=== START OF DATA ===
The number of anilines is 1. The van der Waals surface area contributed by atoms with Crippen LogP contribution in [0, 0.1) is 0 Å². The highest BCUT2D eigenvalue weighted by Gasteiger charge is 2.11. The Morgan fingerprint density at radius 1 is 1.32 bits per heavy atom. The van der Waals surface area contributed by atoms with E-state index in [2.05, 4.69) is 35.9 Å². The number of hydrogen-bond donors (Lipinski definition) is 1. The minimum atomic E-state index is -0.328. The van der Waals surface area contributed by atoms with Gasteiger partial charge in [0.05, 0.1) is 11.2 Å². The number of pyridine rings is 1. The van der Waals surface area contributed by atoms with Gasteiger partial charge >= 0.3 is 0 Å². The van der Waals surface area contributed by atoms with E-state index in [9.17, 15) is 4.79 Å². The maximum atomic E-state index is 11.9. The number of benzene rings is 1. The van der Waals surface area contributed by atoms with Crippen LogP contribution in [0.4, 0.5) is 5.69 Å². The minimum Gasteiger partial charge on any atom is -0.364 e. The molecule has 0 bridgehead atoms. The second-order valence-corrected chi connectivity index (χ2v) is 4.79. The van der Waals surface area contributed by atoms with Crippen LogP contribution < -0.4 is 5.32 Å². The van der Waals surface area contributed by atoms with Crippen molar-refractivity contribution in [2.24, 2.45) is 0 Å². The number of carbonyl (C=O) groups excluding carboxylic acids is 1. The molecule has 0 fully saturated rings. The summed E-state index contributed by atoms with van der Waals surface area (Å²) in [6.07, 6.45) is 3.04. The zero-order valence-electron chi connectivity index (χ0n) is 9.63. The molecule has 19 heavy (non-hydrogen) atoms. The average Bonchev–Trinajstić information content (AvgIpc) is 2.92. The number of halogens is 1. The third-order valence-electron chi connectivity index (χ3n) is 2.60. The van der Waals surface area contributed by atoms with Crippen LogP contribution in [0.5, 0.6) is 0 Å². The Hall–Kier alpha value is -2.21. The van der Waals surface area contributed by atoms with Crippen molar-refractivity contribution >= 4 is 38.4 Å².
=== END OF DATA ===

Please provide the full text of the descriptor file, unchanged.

The number of anilines is 1. The van der Waals surface area contributed by atoms with Crippen LogP contribution in [0, 0.1) is 0 Å². The highest BCUT2D eigenvalue weighted by Gasteiger charge is 2.11. The Morgan fingerprint density at radius 1 is 1.32 bits per heavy atom. The van der Waals surface area contributed by atoms with E-state index in [2.05, 4.69) is 35.9 Å². The number of hydrogen-bond donors (Lipinski definition) is 1. The minimum atomic E-state index is -0.328. The van der Waals surface area contributed by atoms with Gasteiger partial charge in [0.05, 0.1) is 11.2 Å². The number of pyridine rings is 1. The van der Waals surface area contributed by atoms with Gasteiger partial charge >= 0.3 is 0 Å². The van der Waals surface area contributed by atoms with E-state index in [9.17, 15) is 4.79 Å². The maximum atomic E-state index is 11.9. The number of benzene rings is 1. The van der Waals surface area contributed by atoms with Crippen LogP contribution in [0.4, 0.5) is 5.69 Å². The minimum Gasteiger partial charge on any atom is -0.364 e. The molecule has 0 bridgehead atoms. The second-order valence-corrected chi connectivity index (χ2v) is 4.79. The van der Waals surface area contributed by atoms with Crippen LogP contribution < -0.4 is 5.32 Å². The van der Waals surface area contributed by atoms with Crippen molar-refractivity contribution in [2.24, 2.45) is 0 Å². The number of carbonyl (C=O) groups excluding carboxylic acids is 1. The molecule has 0 fully saturated rings. The summed E-state index contributed by atoms with van der Waals surface area (Å²) in [6.07, 6.45) is 3.04. The zero-order valence-electron chi connectivity index (χ0n) is 9.63. The molecule has 19 heavy (non-hydrogen) atoms. The average Bonchev–Trinajstić information content (AvgIpc) is 2.92. The number of halogens is 1. The third-order valence-electron chi connectivity index (χ3n) is 2.60. The van der Waals surface area contributed by atoms with Crippen LogP contribution in [0.5, 0.6) is 0 Å². The Hall–Kier alpha value is -2.21. The van der Waals surface area contributed by atoms with Crippen molar-refractivity contribution >= 4 is 38.4 Å².